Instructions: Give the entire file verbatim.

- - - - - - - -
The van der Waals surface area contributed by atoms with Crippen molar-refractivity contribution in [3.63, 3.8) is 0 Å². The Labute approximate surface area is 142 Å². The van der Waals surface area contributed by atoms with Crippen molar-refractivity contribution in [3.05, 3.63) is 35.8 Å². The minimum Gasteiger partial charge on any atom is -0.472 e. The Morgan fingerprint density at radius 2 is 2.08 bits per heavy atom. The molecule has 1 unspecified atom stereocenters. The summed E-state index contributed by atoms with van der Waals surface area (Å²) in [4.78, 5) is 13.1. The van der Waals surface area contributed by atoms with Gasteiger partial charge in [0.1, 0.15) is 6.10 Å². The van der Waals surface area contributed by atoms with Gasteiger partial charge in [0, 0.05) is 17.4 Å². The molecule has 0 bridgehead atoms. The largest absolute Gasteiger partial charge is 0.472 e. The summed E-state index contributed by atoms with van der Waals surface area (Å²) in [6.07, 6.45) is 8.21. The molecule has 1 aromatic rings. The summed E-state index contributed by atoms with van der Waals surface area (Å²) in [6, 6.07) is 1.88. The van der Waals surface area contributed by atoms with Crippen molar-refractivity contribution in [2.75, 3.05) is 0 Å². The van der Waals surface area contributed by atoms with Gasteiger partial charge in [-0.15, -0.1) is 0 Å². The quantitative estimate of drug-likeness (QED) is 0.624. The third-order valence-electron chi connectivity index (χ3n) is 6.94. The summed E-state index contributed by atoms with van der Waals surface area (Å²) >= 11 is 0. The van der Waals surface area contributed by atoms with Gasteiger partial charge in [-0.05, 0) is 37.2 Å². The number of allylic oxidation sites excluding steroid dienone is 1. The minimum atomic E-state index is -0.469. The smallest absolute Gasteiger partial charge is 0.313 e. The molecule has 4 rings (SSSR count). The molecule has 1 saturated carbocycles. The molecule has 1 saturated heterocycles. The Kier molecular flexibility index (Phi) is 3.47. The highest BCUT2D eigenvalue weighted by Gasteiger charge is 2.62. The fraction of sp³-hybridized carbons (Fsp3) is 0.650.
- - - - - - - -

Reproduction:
The van der Waals surface area contributed by atoms with Crippen molar-refractivity contribution in [3.63, 3.8) is 0 Å². The Labute approximate surface area is 142 Å². The van der Waals surface area contributed by atoms with Crippen molar-refractivity contribution in [3.05, 3.63) is 35.8 Å². The minimum Gasteiger partial charge on any atom is -0.472 e. The Morgan fingerprint density at radius 2 is 2.08 bits per heavy atom. The molecule has 1 unspecified atom stereocenters. The summed E-state index contributed by atoms with van der Waals surface area (Å²) in [4.78, 5) is 13.1. The van der Waals surface area contributed by atoms with Gasteiger partial charge in [0.1, 0.15) is 6.10 Å². The van der Waals surface area contributed by atoms with Gasteiger partial charge in [0, 0.05) is 17.4 Å². The molecule has 0 bridgehead atoms. The largest absolute Gasteiger partial charge is 0.472 e. The summed E-state index contributed by atoms with van der Waals surface area (Å²) in [6.07, 6.45) is 8.21. The molecule has 1 aromatic rings. The summed E-state index contributed by atoms with van der Waals surface area (Å²) in [6, 6.07) is 1.88. The van der Waals surface area contributed by atoms with Crippen molar-refractivity contribution in [2.75, 3.05) is 0 Å². The van der Waals surface area contributed by atoms with Gasteiger partial charge in [-0.15, -0.1) is 0 Å². The quantitative estimate of drug-likeness (QED) is 0.624. The third-order valence-electron chi connectivity index (χ3n) is 6.94. The summed E-state index contributed by atoms with van der Waals surface area (Å²) >= 11 is 0. The van der Waals surface area contributed by atoms with Gasteiger partial charge in [-0.05, 0) is 37.2 Å². The number of allylic oxidation sites excluding steroid dienone is 1. The minimum atomic E-state index is -0.469. The smallest absolute Gasteiger partial charge is 0.313 e. The molecule has 4 rings (SSSR count). The molecule has 1 saturated carbocycles. The molecule has 1 saturated heterocycles. The Kier molecular flexibility index (Phi) is 3.47. The highest BCUT2D eigenvalue weighted by Gasteiger charge is 2.62. The fraction of sp³-hybridized carbons (Fsp3) is 0.650.